Agricola’s De re metallica: an early description of industrial diseases

Painting of Georgius Agricola
The “Father of Mineralogy,” Georgius Agricola. Via Wikimedia.

Georg Bauer was born in Saxony in 1494 and went by the name of Georgius Agricola because in his time academicians often latinized their name, so that Bauer in German translated into Agricola, meaning peasant or farmer. He was a medical practitioner in a small mining town but also a serious academic who developed an interest in mining and metallurgy. He was well-regarded by his learned contemporaries.

His De re metallica, published posthumously in Basel in 1556, was the first full account of techniques of mining, separation, and purification of metals. To make his descriptions clear, Agricola made several hundred high-quality woodcuts that were compared favorably with those of Hans Holbein the Younger. He described the management of mines and the metallurgical processes involved in preparing the ores for smelting, assaying the metal content, and often refining it.

The book also contained the first description of the industrial diseases of miners and of ways of reducing exposure to them. Agricola detailed the diseases of miners that affected the joints, the lungs, and the eyes, diseases that were often fatal. He discussed the accidents of miners and how to prevent them. He was clear about the necessity for adequate ventilation and devoted many pages and illustrations to “ventilating machines,” needed because stagnant air in a shaft and or in a tunnel caused breathing difficulties.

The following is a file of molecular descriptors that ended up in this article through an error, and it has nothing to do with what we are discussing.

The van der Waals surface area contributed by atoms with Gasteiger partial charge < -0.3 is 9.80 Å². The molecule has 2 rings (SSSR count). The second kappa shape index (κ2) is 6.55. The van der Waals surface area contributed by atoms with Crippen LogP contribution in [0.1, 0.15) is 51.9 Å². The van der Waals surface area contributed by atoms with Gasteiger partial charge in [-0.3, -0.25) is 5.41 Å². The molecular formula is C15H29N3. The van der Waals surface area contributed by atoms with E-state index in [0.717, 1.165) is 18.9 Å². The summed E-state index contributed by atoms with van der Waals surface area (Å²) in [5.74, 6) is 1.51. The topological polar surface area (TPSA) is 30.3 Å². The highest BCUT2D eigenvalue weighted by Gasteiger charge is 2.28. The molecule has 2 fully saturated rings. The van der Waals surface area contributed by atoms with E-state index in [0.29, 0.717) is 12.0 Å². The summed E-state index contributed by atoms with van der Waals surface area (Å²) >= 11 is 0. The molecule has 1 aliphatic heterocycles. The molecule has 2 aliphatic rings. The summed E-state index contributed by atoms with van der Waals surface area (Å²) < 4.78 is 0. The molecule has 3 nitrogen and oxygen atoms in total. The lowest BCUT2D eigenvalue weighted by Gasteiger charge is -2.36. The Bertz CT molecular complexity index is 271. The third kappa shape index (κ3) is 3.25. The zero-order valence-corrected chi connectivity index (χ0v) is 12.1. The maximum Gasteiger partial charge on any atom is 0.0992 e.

Commenting on the lung disease produced by dust, Agricola explained that dust stirred up by digging penetrates into the windpipe and lungs, causing the disease “which the Greeks call asthma.” He mentioned some types of toxic metallic dust that “eat away the lungs and implants consumption in the body . . . women are found who have married seven husbands, all of whom this terrible consumption has carried off to a premature death.” He also warned that protective boots and gloves must be worn in mines where toxic arsenical or cobalt ores were mined; and he found the processes of smelting, refining, and assaying ores also hazardous. He mentioned that workers were aware of these risks, some protecting their eyes from radiant heat by looking at the crucible in the furnace through a narrow slit in a wooden board.

De re metallica gives the most detailed account that exists of contemporary mining and metallurgical technology in renaissance Europe. It remained the standard reference for more than two centuries.

Abstracted from IML Donaldson, J R Coll Physicians Edinb 2015; 45: 180 and 248. © 2015 RCPE

 


 

GEORGE DUNEA, MD, Editor-in-Chief

 

 

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